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Magnetic Reversals: Overview

Instructor: Charles Spencer

Charles teaches college courses in geology and environmental science, and holds a Ph.D. in Interdisciplinary Studies (geology and physics).

Everybody knows that a compass points north. But do you know why? And would you be surprised to learn that it might point south some day? You will learn about our planet's changeable magnetic field in this lesson.

A Less Than Permanent Magnet

The earth's magnetic field allows compasses to be used for navigation. And it protects us from the high-energy particles streaming from the sun. But we now know that our useful and protective magnetic field is a whole lot less constant than we might like.

Earth's Dynamo

The magnetic field is generated in the outer core of the earth. Source: U.S. Geological Survey
Earth structure 2

The magnetic field is created by electrical currents generated by movement of molten iron and nickel in the planet's rotating outer core. That mechanism, called a dynamo, is still being studied, but the movements seem to be caused by interactions at the boundary between the outer core and the mantle.

Scientists recognized early on that the magnetic poles of the earth's magnetic field were not aligned with its rotational axis. But recent research indicates that the field is even more variable, in both strength and position, than once believed due to periodic oscillations in the flow within the outer core.

What is more interesting is that not only do the magnetic poles shift position, they actually switch places. Those events are called magnetic reversals.

Polarity of the Magnetic Field

The magnetic field of Earth has the same north and south poles as a bar magnet. Source: Wikimedia user Geek3, Creative Commons license
bar magnet

Just like the familiar bar magnet, Earth's magnetic field has a north pole and a south pole. These names are actually arbitrary and are used only to distinguish the opposite magnetic force found at each end of a magnet. At the present time, our magnetic field possesses what is known as normal polarity. Simply put, that means it is the polarity of the field that has existed since humans have been using compass needles to point north. The opposite condition is called reverse polarity.

Ancient Magnetic Fields

The polarity of Earth's magnetic field can be determined for times far in the geologic past by studying rocks that contain iron-bearing minerals. Iron atoms (or iron-rich mineral grains) in some rocks align with the magnetic field as the rocks form and preserve information about the field. Igneous rocks, such as basalt, and mud-rich sedimentary rocks are commonly used.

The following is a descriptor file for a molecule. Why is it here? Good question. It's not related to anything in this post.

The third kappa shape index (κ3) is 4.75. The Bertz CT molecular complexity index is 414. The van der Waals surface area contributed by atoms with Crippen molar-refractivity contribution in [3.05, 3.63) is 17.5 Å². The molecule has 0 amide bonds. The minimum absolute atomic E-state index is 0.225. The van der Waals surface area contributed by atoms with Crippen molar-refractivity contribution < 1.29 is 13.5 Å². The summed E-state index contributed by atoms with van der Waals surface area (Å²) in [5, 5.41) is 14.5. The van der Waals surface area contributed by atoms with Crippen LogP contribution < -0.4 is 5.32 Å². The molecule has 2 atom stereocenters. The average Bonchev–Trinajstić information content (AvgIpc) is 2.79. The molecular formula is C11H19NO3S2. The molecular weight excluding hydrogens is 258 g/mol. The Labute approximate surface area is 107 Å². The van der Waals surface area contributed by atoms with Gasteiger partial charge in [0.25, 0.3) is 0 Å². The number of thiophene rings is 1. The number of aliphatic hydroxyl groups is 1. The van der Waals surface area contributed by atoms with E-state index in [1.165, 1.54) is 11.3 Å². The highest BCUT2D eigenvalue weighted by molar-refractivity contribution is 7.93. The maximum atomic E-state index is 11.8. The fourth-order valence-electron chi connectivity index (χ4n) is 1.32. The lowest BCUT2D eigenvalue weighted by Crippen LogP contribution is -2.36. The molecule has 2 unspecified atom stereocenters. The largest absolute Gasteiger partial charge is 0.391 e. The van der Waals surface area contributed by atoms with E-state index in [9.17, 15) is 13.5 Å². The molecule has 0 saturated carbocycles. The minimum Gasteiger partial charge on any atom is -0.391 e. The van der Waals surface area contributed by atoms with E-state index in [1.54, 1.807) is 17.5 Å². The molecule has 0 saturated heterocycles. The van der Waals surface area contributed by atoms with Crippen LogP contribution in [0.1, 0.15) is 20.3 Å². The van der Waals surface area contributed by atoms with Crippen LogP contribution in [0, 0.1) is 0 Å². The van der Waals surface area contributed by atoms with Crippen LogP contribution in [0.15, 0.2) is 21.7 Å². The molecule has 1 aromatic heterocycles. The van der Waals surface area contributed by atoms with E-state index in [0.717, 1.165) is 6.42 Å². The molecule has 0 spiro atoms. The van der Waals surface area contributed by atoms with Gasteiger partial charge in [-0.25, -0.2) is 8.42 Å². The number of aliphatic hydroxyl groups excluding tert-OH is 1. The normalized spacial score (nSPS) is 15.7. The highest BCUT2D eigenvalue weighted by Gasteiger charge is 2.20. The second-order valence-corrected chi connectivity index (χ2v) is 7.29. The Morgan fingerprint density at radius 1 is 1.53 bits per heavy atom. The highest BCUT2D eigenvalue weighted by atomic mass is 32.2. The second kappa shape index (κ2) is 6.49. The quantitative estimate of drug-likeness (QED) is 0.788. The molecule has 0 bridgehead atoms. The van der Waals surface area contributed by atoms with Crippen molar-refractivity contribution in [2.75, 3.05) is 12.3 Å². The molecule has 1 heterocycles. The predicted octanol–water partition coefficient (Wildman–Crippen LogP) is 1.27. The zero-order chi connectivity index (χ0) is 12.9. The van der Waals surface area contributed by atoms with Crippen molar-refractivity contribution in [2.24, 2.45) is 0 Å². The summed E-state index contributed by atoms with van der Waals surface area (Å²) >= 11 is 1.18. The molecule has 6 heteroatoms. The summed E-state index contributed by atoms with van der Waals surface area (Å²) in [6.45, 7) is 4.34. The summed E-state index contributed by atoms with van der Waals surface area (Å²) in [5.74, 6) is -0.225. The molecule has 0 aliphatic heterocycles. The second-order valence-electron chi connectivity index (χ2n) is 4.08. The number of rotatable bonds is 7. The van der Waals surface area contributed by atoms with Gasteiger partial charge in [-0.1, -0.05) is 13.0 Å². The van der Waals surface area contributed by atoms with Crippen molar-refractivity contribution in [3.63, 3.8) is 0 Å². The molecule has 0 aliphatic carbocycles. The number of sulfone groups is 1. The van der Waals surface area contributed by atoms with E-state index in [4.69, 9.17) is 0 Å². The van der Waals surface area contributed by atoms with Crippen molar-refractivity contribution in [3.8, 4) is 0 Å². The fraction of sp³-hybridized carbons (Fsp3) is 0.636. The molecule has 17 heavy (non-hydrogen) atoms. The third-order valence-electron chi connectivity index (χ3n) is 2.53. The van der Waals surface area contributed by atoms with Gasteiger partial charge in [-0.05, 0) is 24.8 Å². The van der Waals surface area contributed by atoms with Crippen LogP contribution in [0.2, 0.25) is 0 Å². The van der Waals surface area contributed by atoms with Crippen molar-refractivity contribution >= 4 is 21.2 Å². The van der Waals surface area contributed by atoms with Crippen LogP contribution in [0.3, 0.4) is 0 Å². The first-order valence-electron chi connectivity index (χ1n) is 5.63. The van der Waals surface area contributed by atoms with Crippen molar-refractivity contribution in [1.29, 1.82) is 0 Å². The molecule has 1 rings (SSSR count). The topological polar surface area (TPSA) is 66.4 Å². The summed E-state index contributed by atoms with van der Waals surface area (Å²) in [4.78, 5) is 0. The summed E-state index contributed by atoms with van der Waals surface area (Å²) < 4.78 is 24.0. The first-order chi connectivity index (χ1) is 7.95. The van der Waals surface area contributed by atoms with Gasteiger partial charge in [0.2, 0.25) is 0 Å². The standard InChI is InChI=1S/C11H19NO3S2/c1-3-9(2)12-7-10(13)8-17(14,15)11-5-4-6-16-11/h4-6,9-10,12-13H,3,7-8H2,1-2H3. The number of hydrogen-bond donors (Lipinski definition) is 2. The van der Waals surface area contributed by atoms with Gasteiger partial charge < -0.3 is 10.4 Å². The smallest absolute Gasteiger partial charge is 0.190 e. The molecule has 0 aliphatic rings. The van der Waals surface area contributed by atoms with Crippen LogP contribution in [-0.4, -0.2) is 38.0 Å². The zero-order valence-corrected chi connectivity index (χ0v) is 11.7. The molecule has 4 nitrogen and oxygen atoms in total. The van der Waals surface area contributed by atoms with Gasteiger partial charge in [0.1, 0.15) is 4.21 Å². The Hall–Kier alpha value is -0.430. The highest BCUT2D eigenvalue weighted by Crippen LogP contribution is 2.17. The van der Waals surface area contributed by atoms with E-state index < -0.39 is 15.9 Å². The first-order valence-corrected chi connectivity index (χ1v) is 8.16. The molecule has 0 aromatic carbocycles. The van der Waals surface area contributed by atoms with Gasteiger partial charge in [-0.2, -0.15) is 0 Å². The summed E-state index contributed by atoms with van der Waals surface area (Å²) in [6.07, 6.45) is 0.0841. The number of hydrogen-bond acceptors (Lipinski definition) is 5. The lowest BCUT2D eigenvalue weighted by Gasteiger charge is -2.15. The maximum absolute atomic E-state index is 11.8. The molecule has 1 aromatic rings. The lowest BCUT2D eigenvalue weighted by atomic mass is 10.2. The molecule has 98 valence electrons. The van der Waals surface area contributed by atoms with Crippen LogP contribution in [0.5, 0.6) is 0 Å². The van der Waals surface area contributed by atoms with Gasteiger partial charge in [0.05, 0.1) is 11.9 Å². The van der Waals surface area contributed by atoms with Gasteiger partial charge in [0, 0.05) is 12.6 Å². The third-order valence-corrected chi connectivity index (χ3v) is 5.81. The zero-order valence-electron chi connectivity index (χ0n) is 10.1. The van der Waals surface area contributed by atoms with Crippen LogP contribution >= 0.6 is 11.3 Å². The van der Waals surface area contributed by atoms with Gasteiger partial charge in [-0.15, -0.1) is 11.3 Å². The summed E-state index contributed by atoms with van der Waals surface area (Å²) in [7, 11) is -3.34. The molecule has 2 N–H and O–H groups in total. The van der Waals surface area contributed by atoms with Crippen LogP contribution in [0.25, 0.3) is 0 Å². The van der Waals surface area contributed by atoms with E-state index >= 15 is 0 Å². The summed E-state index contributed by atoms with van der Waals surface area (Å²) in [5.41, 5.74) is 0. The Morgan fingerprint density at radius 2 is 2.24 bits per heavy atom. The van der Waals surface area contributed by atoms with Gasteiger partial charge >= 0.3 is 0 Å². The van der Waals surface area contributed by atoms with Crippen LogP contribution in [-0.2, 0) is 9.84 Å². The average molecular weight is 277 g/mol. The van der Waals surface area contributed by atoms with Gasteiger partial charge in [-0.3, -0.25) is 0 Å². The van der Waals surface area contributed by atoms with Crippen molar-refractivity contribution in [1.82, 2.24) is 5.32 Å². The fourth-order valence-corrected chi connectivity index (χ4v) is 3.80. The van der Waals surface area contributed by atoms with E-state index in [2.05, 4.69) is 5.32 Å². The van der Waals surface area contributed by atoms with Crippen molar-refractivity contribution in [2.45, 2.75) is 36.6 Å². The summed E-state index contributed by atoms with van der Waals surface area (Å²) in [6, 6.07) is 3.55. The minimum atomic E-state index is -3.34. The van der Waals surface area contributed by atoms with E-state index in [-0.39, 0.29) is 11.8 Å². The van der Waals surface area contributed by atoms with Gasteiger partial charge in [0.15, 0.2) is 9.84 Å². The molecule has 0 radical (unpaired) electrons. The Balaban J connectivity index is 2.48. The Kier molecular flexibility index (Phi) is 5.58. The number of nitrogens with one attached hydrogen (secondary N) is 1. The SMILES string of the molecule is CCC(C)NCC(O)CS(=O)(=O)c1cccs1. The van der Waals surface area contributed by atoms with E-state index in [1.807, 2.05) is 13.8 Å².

Samples are collected and tested using a variety of techniques referred to as paleomagnetic analyses. The results of the tests provide information about the magnetic field, such as its north-south polarity and orientation.

Polarity Reversals

In the 1950s, researchers measuring the magnetic properties of the igneous rock of the seafloor detected bands of rocks with alternating normal and reverse polarity preserved in them on either side of the Mid-Atlantic Ridge. This discovery confirmed the existence of seafloor spreading but also led scientists to the realization that the earth's magnetic field reversed its polarity rather frequently.

Why and When

There have been 19 reversals in the polarity of the magnetic field in the last five million years. Source: U.S. Geological Survey
magnetic reversals

The question of why the earth's magnetic field reverses polarity is still an open one. Presumably it has to do with changes in the circulation patterns in the outer core. But precisely how that happens and what causes it to happen is not known.

The previous changes do not happen at regular intervals. We do not even know what we should be looking for to tell us that a change is imminent. In fact, we may not have the answer until we live through the next one.

We do have a good idea of when the polarity has changed in the past, however. Studies of the seafloor basalt as well as igneous and sedimentary rocks on land show that the polarity of our planet's magnetic field has changed several hundred times in the past few hundred million years. At least 19 reversals have occurred in last five million years, the most recent one about 790,000 years ago.

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